Diploma of Science

• Bio-Chemistry
• Ecology and Conservation Biology
• Environmental Science
• Financial and Insurance Mathematics
• Genetics
• Microbiology
• Pharmacology
Units & Overview
    The aim of this course is for students to learn about the function of plant and animal cells with an emphasis on energy fixation, storage and usage. Principles of genetics, including advances in molecular biology, and current views of evolutionary processes and ecology are integrated into a structured course that offers considerable feedback on progress and opportunities for self-paced learning. The subject matter of Blueprint for Life1 (MCD4410) is continued and expanded in Life on Earth (MCD4420).
This unit views the extraordinary diversity of life on Earth through the prism of evolutionary theory and in the context of human and environmental health. Students will examine how animals and plants, through the agents of gene mutation and natural selection, are able to adapt to new and changing environments. Diverse physiological, reproductive and behavioural solutions to life's challenges will be used to illustrate how evolutionary forces and constraints shape us and the world around us. We will then examine how interactions within and between species and with the non-living environment generate the immense ecological variety seen on Earth. Contemporary issues and the societal impact of biology will be explored by learning from world-class researchers and industry experts.
This unit has been designed to provide a fundamental understanding, as well as the ability to gain knowledge in different aspects of chemistry including physical chemistry principles theoretical and practical tasks that are relevant to the university level of learning.
The aim of this course is for students to learn about the understanding of general and physical chemistry to explore the behavior of chemicals in a number of interesting case studies, incorporating a range of significant biological and synthetic molecules such as carbohydrates, proteins, and polymers and pharmaceutically important drugs. Along the way, students will discuss the formation of inorganic coordination compounds and investigate their role in colour and magnetism, and metals in biological systems. The concepts developed within the workshops and tutorials are complemented through a laboratory program where students will have the opportunity to develop analytical techniques and design their own experiments to solve a range of chemical problems.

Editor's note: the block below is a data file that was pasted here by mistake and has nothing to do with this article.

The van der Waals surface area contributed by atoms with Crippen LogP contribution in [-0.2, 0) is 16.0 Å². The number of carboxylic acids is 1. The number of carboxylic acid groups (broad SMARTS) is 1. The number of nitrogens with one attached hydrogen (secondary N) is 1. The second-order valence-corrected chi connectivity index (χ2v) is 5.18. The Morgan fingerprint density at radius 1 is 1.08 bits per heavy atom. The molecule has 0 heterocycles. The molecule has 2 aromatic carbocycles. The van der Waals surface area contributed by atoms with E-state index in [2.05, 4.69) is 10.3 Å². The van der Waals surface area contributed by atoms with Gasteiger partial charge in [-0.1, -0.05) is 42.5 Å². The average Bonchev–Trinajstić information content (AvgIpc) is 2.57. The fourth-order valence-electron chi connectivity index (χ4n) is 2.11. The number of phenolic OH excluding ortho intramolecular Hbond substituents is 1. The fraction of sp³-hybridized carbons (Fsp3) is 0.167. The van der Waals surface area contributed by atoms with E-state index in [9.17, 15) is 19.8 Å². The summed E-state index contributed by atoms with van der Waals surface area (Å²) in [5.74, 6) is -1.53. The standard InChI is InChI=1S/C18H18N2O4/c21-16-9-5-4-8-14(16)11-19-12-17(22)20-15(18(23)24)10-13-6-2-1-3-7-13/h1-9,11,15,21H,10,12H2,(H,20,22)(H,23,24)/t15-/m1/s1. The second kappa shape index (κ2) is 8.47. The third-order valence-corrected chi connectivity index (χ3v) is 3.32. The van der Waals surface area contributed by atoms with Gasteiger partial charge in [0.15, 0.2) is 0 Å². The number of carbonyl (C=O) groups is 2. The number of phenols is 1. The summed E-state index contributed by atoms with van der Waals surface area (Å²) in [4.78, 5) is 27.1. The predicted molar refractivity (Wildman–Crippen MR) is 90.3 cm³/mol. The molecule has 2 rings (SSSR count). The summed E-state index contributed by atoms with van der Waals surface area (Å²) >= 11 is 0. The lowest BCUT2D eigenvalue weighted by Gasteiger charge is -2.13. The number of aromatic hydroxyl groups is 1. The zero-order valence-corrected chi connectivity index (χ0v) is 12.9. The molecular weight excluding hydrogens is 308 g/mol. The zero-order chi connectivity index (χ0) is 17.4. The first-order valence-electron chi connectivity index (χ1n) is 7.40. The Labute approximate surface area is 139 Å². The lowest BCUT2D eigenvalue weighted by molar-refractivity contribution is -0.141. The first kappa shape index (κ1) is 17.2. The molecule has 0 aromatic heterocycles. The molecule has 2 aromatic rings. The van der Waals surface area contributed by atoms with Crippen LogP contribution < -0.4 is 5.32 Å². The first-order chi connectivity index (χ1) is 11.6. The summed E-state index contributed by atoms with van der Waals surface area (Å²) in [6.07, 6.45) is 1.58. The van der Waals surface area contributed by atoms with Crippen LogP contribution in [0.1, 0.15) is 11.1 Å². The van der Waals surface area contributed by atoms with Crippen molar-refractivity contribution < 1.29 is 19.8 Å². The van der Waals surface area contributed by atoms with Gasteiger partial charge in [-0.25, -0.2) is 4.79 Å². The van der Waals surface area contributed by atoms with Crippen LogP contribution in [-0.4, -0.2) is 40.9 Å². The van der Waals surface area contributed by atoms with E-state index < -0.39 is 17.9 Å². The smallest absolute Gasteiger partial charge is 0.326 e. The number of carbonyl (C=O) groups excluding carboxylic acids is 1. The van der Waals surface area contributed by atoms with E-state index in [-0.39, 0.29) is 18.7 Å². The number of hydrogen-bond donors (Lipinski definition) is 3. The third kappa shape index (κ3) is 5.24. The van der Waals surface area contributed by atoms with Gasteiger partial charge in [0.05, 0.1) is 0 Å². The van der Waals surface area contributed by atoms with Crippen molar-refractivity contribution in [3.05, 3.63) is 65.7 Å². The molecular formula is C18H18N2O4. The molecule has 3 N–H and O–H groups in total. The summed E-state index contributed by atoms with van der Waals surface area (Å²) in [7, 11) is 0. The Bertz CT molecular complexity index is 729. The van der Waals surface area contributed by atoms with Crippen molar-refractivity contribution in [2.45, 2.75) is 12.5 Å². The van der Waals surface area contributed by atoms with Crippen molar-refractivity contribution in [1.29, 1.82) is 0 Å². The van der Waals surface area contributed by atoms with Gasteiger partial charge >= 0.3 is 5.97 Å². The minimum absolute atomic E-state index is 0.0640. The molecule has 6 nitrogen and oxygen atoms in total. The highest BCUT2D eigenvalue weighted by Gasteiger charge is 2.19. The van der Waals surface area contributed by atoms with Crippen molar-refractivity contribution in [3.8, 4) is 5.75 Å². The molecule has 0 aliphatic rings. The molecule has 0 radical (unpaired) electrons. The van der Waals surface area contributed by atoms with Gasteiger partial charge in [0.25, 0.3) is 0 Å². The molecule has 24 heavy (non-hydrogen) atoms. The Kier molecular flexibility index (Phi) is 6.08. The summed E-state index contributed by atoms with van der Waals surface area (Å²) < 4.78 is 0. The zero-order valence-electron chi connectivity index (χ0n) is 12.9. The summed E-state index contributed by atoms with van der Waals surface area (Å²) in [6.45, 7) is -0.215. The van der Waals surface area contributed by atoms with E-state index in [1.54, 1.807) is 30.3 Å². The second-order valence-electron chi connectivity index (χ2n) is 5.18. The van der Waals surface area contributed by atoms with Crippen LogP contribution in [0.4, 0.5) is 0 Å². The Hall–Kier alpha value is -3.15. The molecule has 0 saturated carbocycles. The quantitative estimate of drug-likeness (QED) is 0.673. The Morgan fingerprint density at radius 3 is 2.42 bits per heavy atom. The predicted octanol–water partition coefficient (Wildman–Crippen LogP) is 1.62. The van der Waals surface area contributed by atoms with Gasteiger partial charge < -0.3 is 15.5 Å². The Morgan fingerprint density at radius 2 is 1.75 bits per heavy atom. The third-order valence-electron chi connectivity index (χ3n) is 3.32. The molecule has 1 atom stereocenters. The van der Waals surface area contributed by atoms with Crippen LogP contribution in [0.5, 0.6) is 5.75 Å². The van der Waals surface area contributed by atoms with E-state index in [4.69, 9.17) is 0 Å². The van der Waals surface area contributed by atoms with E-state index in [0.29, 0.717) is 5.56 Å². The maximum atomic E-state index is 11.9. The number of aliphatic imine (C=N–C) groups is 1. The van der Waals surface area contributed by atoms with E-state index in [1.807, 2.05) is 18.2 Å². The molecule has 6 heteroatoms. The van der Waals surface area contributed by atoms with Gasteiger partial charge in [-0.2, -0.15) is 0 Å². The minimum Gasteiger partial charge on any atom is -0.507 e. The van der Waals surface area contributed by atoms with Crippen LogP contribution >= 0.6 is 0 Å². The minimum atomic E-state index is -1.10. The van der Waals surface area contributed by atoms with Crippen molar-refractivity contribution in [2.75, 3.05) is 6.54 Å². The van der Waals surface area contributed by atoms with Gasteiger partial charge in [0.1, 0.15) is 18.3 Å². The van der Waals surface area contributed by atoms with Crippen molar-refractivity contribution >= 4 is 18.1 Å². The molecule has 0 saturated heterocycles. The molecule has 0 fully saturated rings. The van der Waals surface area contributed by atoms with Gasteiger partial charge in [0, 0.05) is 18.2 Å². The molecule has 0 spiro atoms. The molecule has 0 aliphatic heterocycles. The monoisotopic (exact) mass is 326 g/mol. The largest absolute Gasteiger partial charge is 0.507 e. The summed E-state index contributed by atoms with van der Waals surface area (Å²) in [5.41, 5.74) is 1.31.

Develops knowledge and skills in mathematical logic, circular function, complex numbers and vectors. It provides an extension into circular functions and differential calculus including anti-derivatives and differential equations and investigates applications particularly for use in other engineering areas, such as kinematics.
Extends the students’ base knowledge into the following areas: professions, design and analysis, communication, ethics and economics. Students investigate, explore and discuss engineering concepts and issues, and solve quantitative and qualitative problems in class.
What is statistics, and why is the study of statistics required in a business degree? Experts in statistics play an important role in modern business. In addition, everyone in a business-related job needs to be able to understand statistical discussion of issues, and most need to be able to use descriptive statistics in reports and presentations.
Enables students to develop an understanding of how organisations are managed and apply analytical skills to a range of managerial and organisational issues.
Allows students to explore the fundamental concepts and techniques required for first year engineering courses in the areas of vector algebra and geometry, linear algebra and matrix operations, Eigen-values and Eigen-vectors, differential and integral calculus, sequences and series, ordinary differential equations and boundary value problems, multivariable calculus and partial derivatives.

*MCD4500 Engineering Mathematics (and potentially MCD4490 Advanced Mathematics) is required to be undertaken if you wish to study mathematics in your Bachelor of Science.
Focuses on the behaviour of functions and examines some of their applications to the real world.
Introduces software development and design using MATLAB, including data types and variables, structured programming, M-files and functions, numerical errors and uncertainty and the programming of numerical techniques.
Relates key principles of physics to engineering and technology, and shows how physics, including quantum and nano-science, creates useful new technologies. The practical component develops measurement, analysis, and communication skills.